Globalization & theMultinational Firm INTERNATIONAL 1 FINANCIAL MANAGEMENTChapter Objectives:•Understand why it is important to study internationalfinance.•Distinguish international finance from domestic finance. EUN / RESNICK Second Edition
Chapter One Outline1-2 What’s Special about “International” Finance? Goals for International Financial Management Globalization of the World Economy Multinational Corporations Organization of the Text Summary
What’s Special about1-3 “International” Finance? Foreign Exchange Risk Political Risk Market Imperfections Expanded Opportunity Set
What’s Special about1-4 “International” Finance? Foreign Exchange Risk The risk that foreign currency profits may evaporate in dollar terms due to unanticipated unfavorable exchange rate movements. Political Risk Sovereign governments have the right to regulate the movement of goods, capital, and people across their borders. These laws sometimes change in unexpected ways.
What’s Special about1-5 “International” Finance? Market Imperfections Legal restrictions on movement of goods, people, and money Transactions costs Shipping costs Tax arbitrage
What’s Special about1-6 “International” Finance? Expanded Opportunity Set Itdoesn’t make sense to play in only one corner of the sandbox. True for corporations as well as individual investors.
Goals for International Financial1-7 Management The focus of the text is to equip the reader with the “intellectual toolbox” of an effective global manager —but what goal should this effective global manager be working toward? Maximization of shareholder wealth? or Other Goals?
Maximize Shareholder Wealth1-8 Long accepted as a goal in the Anglo-Saxon countries, but complications arise. Who are and where are the shareholders? In what currency should we maximize their wealth?
Other Goals1-9 In other countries shareholders are viewed as merely one among many “stakeholders” of the firm including: Employees Suppliers Customers In Japan, managers have typically sought to maximize the value of the keiretsu—a family of firms to which the individual firms belongs.
Other Goals1-10 No matter what the other goals, they cannot be achieved in the long term if the maximization of shareholder wealth is not given due consideration.
Globalization of the World Economy: Recent Trends1-11 Emergence of Globalized Financial Markets Trade Liberalization and Economic Integration Privatization
Emergence of Globalized Financial Markets1-12 Deregulation of Financial Markets coupled with Advances in Technology have greatly reduced information and transactions costs, which has led to: Financial Innovations, such as Currency futures and options Multi-currency bonds Cross-border stock listings International mutual funds
Economic Integration1-13 Over the past 50 years, international trade increased about twice as fast as world GDP. There has been a sea change in the attitudes of many of the world’s governments who have abandoned mercantilist views and embraced free trade as the surest route to prosperity for their citizenry.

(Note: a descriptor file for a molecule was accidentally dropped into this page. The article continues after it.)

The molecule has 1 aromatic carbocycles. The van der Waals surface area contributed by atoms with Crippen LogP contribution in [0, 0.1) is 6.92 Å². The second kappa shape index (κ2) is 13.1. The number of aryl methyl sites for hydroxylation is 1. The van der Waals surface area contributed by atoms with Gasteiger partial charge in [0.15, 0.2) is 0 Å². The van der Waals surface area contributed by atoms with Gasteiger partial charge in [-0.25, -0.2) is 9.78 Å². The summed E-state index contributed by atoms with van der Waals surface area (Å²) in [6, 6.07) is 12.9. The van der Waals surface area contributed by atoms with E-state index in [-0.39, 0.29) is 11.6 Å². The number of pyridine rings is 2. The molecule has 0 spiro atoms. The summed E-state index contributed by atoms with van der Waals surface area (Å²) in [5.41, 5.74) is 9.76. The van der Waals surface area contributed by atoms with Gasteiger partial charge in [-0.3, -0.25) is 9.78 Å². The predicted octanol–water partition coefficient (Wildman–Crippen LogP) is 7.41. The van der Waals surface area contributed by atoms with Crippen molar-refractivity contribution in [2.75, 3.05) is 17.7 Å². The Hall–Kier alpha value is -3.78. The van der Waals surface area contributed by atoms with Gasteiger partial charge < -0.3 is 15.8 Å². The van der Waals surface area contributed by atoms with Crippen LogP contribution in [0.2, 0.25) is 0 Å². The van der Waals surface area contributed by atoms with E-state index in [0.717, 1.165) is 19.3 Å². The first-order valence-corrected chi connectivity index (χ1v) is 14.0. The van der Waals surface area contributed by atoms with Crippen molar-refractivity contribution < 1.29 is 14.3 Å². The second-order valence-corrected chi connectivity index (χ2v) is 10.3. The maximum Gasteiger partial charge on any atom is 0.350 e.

Liberalization of Protectionist Legislation1-14 The General Agreement on Tariffs and Trade (GATT) a multilateral agreement among member countries has reduced many barriers to trade. The World Trade Organization has the power to enforce the rules of international trade. The North American Free Trade Agreement (NAFTA) calls for phasing out impediments to trade between Canada, Mexico and the United States over a 15-year period.
Privatization1-15 The selling off state-run enterprises to investors is also known as “Denationalization”. Often seen in socialist economies in transition to market economies. By most estimates this increases the efficiency of the enterprise. Often spurs a tremendous increase in cross-border investment.
Multinational Corporations1-16 A firm that has incorporated on one country and has production and sales operations in other countries. There are about 60,000 MNCs in the world. Many MNCs obtain raw materials from one nation, financial capital from another, produce goods with labor and capital equipment in a third country and sell their output in various other national markets.
Top 10 MNCs 1 General Electric United States 2 Ford Motor Company United States 3 Royal Dutch/Shell Group 4 General Motors United States 5 Exxon Corporation United States 6 Toyota Japan 7 IBM United States 8 Volkswagen Group Germany 9 Nestlé SA Switzerland 10 Daimler-Benz AG Germany
The Organization of the Text1-18 Macroeconomic The Financial Management of Environment Environment the Multinational Firm Part I Part II Parts III & IV Chapters 1-5 Chapters 6-11 Chapters 12-20